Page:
“I believe that by boldly proclaiming the Truth, hurts will be halted, hearts will be healed and lives will be saved.”
    The only hearts that need healing are the hearts that can’t love everyone inside and out. Gays are content with their sexual orientation and lives, or they would be if people would stop persecuting them. Just like followers of other religions, gays aren’t seeking to be converted. But some Christians aren’t satisfied until everyone is the same. What makes them so uncomfortable with accepting that someone is different from them?
    It’s called diversity, and it’s a beautiful thing to be celebrated, not eliminated. If everyone was the same, what would Christians do? Who would they have to pick on? The members of ADF would be left without a cause if they succeeded.
    Mike Johnson, an ADF attorney, says the Day of Truth is meant to be “peaceful and respectful.” Condemning someone’s lifestyle, which isn’t harmful or damaging in the first place, is neither peaceful nor respectful. It is downright insulting.
    Johnson also said, “You can call it sinful or destructive-ultimately it’s both.” How homosexuality is destructive is beyond me. What does it destroy? Johnson would likely answer that it destroys the sanctity of marriage and God’s love or something along those lines.
    I know gay people. I have seen gay couples who are as in love as any straight couple I’ve seen, and I believe it’s just as real. I believe wherever there is love, God is there. I do not believe God would condemn love, regardless of who shares it.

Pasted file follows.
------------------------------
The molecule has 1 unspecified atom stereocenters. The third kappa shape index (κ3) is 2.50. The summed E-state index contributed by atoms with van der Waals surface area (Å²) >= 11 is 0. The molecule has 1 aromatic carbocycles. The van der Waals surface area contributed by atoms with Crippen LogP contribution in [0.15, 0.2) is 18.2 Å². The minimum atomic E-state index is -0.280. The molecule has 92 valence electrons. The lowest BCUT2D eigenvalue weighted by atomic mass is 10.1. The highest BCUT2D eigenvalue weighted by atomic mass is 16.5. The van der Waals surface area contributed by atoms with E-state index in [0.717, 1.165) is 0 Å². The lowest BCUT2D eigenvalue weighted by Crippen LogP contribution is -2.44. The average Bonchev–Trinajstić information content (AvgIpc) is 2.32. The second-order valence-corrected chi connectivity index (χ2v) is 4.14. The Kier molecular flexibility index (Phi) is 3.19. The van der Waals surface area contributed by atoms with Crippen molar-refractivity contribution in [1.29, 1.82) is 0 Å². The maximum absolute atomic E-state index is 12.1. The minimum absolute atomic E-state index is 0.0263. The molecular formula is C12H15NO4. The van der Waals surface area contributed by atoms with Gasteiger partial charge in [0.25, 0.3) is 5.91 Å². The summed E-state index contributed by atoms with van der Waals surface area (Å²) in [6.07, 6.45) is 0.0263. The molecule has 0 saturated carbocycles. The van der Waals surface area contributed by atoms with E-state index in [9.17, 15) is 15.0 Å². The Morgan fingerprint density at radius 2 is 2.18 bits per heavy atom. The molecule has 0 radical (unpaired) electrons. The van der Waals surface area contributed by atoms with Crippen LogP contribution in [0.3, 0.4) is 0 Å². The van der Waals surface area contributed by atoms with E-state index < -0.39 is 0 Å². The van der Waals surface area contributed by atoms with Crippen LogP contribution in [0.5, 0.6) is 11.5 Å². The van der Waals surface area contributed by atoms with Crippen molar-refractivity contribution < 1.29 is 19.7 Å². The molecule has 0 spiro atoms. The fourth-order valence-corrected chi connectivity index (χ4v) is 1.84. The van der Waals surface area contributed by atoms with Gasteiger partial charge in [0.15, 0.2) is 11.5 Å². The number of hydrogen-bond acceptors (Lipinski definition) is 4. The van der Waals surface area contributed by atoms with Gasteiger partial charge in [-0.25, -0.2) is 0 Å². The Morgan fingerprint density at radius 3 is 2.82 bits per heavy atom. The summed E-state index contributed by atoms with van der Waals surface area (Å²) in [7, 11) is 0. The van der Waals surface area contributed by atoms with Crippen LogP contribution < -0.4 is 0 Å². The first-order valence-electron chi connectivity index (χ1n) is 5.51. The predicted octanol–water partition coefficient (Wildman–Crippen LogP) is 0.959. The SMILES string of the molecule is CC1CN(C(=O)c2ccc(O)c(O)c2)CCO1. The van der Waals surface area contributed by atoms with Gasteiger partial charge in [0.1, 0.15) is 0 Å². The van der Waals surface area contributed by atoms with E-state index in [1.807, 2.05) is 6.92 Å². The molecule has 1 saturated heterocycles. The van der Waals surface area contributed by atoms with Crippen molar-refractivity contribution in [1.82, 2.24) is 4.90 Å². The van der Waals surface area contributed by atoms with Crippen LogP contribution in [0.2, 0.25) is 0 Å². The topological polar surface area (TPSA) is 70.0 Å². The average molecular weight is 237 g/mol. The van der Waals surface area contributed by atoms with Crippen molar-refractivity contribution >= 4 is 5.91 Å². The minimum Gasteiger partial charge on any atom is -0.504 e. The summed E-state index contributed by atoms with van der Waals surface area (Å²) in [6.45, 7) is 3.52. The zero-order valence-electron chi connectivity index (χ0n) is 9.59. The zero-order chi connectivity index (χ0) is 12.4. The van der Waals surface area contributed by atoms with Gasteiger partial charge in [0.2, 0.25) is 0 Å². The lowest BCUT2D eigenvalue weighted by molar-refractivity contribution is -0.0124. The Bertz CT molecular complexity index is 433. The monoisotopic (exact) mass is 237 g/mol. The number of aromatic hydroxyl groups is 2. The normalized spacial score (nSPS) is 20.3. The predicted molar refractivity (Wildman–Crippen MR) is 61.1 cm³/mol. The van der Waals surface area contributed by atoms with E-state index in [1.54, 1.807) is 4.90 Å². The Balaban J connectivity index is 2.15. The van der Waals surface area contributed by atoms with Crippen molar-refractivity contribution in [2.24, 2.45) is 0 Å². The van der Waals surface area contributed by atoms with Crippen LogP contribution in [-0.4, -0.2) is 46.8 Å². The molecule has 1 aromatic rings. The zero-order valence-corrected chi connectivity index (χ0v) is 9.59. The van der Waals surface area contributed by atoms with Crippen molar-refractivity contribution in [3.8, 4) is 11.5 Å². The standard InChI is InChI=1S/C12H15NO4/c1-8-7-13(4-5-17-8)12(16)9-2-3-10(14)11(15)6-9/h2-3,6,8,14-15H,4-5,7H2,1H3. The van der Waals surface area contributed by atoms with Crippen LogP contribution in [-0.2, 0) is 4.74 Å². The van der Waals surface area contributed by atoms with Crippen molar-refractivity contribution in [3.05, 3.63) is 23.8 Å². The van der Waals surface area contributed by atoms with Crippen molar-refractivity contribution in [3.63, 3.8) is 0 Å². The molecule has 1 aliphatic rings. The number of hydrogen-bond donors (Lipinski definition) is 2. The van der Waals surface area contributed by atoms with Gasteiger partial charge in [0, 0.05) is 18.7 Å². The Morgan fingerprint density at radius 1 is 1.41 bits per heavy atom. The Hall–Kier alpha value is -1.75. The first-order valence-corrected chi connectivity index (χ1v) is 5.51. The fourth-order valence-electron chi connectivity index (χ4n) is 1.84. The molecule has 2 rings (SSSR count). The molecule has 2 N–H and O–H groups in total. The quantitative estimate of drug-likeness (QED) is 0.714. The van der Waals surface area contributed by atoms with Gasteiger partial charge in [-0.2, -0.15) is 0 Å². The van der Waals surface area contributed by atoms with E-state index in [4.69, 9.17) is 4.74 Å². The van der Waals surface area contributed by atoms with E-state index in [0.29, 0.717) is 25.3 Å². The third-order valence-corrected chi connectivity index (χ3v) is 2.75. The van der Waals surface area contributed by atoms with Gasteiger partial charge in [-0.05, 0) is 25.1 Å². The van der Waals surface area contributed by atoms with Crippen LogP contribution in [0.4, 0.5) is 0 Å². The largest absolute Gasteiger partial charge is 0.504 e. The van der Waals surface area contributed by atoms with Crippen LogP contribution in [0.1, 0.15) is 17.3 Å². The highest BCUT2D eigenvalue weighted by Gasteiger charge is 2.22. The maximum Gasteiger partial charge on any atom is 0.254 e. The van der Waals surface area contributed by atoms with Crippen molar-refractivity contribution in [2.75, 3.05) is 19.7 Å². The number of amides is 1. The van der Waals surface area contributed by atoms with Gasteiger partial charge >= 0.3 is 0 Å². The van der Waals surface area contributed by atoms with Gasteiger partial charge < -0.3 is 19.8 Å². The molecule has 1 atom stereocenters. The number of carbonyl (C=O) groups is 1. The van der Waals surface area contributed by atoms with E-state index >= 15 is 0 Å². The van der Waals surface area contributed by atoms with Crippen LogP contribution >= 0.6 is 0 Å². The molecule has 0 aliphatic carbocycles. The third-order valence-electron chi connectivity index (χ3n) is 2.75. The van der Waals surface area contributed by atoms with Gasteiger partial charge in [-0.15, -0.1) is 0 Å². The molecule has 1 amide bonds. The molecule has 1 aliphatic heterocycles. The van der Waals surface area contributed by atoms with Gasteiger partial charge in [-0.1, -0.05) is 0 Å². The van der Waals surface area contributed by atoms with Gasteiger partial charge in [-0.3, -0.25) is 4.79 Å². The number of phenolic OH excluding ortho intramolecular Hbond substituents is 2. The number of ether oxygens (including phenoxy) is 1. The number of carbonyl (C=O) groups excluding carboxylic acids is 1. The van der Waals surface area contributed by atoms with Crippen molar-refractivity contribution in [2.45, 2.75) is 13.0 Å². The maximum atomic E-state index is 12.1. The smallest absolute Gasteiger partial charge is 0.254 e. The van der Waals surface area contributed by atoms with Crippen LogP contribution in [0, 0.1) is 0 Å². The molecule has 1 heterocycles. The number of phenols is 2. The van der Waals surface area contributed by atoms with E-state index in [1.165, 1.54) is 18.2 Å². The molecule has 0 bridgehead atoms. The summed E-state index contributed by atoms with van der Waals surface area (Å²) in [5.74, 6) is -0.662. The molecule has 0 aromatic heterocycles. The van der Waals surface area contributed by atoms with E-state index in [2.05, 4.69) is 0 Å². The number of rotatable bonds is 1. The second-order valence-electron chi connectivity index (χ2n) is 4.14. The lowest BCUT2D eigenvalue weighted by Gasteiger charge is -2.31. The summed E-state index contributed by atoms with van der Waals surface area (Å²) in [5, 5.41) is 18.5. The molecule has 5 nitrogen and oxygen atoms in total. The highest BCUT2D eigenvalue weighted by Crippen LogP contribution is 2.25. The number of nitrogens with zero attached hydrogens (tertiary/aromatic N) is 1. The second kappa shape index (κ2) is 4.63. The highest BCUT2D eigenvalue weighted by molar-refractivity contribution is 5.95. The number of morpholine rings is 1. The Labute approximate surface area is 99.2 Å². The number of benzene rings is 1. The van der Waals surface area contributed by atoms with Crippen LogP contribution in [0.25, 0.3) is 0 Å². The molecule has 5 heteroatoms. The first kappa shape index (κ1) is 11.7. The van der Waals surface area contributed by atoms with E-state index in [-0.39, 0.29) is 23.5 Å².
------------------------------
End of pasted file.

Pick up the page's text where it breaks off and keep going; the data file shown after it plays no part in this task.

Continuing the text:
Love is love. And it is absolutely not a straight person’s place to tell two gay people that what they share is not love. Most evidence of love in today’s world is so twisted anyway. None is more sacred than the other. Real, honest love is a blessing, no matter who shares it.
    Johnson also says of the Day of Silence/Truth controversy, “The public school is part of the free market of ideas-if the other side is going to advance their point of view, it’s only fair for the Christian perspective to present their view, too.”
    How delusional can someone get? The gays and gay rights advocates aren’t championing gayness over straightness. They aren’t telling straight people that they’re going to hell for being straight. They’re asking for acceptance and tolerance.
    It’s pompous for any Christian to suggest that they’ve been persecuted for being straight, so they feel the need to shout all the injustices they’ve suffered. Give me a break.
    Perhaps one day people like Johnson will realize the only ones losing sleep over the unholiness of homosexuality are themselves, and maybe they will find something worth spending their time on.
    It is devastating to me to think that these Christians are putting so much effort into saving gay people. Their energy could be going toward people who actually need saving. All the time and money spent promoting the Day of Truth could be used to help the homeless or another worthwhile cause.
    Or better yet, these particular Christians should take a look at themselves. If everyone sought to better their own lives rather than bettering other people’s lives, the world would immediately become a better place.
    Christians need to learn to reach out with their hearts and stop beating people with their Bibles. If a gay person is happy and content with his life, everyone else should be OK with that. Not only OK, but happy for the person. That is acceptance.
    People are quick to condemn what they don’t understand.

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    Christians should accept gays